Long gone are the days when writing code was all you needed to develop awesome apps. Nowadays, developers should be able to use multiple languages, frameworks and architectures – and on top of that – they need to know how to use several tools and products which can make their lives easier.
One of these products (platform as a service – PaaS product to be exact) is Docksal. Docksal is Docker powered environment for web development on macOS, Windows and Linux. Even though there are many other types of Docker based tools, such as Lando or Docker4Drupal, we opted to use Docksal because it is fast, easy to use and well-documented.
Our experienced Drupal developer – Darko Zaric, shares his tips on how you can create a local Drupal 8 development environment by using Docksal.
Docksal commands and usage
To start running things in Docksal, you will need to use the “fin” command. Docksal Fin (fin) is a command line tool for controlling Docksal that simplifies the management of all components. You can find all fin commands in the Docksal documentation, but we wrote down several most frequently used to help you out:
- fin create – Create a new project
- fin up – Configuration re-read and start project services
- fin stop – Stop all or specified project services
- fin restart – Restart project services
- fin db import [file] – Truncate the database and import from SQL dump file
- fin db dump [file] – Dump a database into an SQL dump file
- fin exec <command> – Execute commands or script in `cli` service container (i.e. fin exec ls -la)
Using Drupal 8 composer version environment
Now that you know more about fin commands, you can move on and start creating your project. You can create your project and environment with the “fin project create” command.
When you enter your project name, you can choose the type of project. If you are using Drupal, our recommendation is to use the composer version, because Drupal core and contrib modules are set outside of git and pulled from Composer. It will make your life easier every time you need to review code after updates.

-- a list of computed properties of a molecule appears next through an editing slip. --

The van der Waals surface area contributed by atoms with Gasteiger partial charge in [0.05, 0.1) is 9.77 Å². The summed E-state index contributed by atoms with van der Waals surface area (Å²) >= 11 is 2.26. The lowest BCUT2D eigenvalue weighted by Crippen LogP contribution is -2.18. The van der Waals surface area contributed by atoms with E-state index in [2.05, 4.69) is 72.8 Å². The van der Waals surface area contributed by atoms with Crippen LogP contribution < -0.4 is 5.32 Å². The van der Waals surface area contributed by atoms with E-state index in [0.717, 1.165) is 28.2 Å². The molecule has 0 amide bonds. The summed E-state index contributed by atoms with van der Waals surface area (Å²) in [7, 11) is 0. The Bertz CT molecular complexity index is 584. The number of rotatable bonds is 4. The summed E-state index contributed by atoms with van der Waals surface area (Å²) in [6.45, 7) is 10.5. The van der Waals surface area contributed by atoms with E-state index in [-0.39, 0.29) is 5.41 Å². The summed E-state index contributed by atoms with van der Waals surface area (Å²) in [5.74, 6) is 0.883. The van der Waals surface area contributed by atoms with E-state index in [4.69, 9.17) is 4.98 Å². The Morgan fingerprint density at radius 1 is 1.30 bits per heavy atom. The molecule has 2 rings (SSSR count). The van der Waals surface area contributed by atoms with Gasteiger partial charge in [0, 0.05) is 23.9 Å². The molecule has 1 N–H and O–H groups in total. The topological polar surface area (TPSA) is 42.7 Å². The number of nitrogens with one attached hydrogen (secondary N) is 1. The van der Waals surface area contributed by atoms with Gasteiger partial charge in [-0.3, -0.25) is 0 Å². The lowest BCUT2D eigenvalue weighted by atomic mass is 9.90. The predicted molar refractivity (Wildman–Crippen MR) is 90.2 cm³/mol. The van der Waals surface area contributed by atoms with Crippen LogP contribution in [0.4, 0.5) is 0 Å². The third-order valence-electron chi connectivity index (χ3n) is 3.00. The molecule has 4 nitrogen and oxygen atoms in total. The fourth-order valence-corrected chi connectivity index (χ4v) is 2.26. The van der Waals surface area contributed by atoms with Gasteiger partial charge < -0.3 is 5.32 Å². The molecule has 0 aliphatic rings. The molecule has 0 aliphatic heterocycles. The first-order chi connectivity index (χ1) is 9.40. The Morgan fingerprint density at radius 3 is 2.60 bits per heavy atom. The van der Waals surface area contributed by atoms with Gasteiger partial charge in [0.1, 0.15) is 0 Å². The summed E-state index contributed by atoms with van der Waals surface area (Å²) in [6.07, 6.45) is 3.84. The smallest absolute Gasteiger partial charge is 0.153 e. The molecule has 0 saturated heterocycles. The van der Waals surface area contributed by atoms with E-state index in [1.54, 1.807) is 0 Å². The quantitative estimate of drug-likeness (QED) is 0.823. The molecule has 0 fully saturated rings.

When you confirm that your project details are correct and that you wish to proceed with action, the repository will be cloned from git.
The next step is creating and starting container services.
Once that site initialization is started, it will pull your Composer dependencies, prepare, and install Drupal on your environment.
When everything is finished, your project will be created and ready to use, and you will get admin user credentials and site address.
Working with a project that is already configured on Docksal is easy, you will only need to run command “fin up” and it will start all your project services – making your project ready for use.
Initialization of empty Docksal environment
Docksal has pre-created stacks. The Default Stack includes 3 services: web, db, and cli. Everything that you need to do in order to create an empty environment is to create a project directory and run command “fin config generate” and “fin project start” inside it. As you can see on the screenshot below, web, db and cli containers will be created and the environment will be ready for use, so you can put your project in docroot and keep working with the Docksal in the same way as it is explained in this article.
If you want to add some services to your project, you can do that in .docksal/docksal.yml file. Here is an example for adding Mail Hog because we are adding it to all our projects.
After adding the above mentioned code to your .docksal/docksal.yml you need to run “fin p start” to create mail service. Mail Hog will be available on the address: http://mail.<VIRTUAL_HOST>
Changing the default images
If for any reason you need to set a specific version of image, that is different from Docksal default image, you have available variables that you can use in .docksal/docksal.env file. Also, here you can change the default docroot, virtual host, mysql port… For a full list of the image versions, you can visit Docksal documentation in their help center.
Ready to create your first project using Docksal?
And there you have it – a step by step process on how to create a local Drupal 8 development environment using Docksal. Now it is your turn to do the same.
And if you have any questions or if you want us to help you with your Drupal project, don’t hesitate to contact us.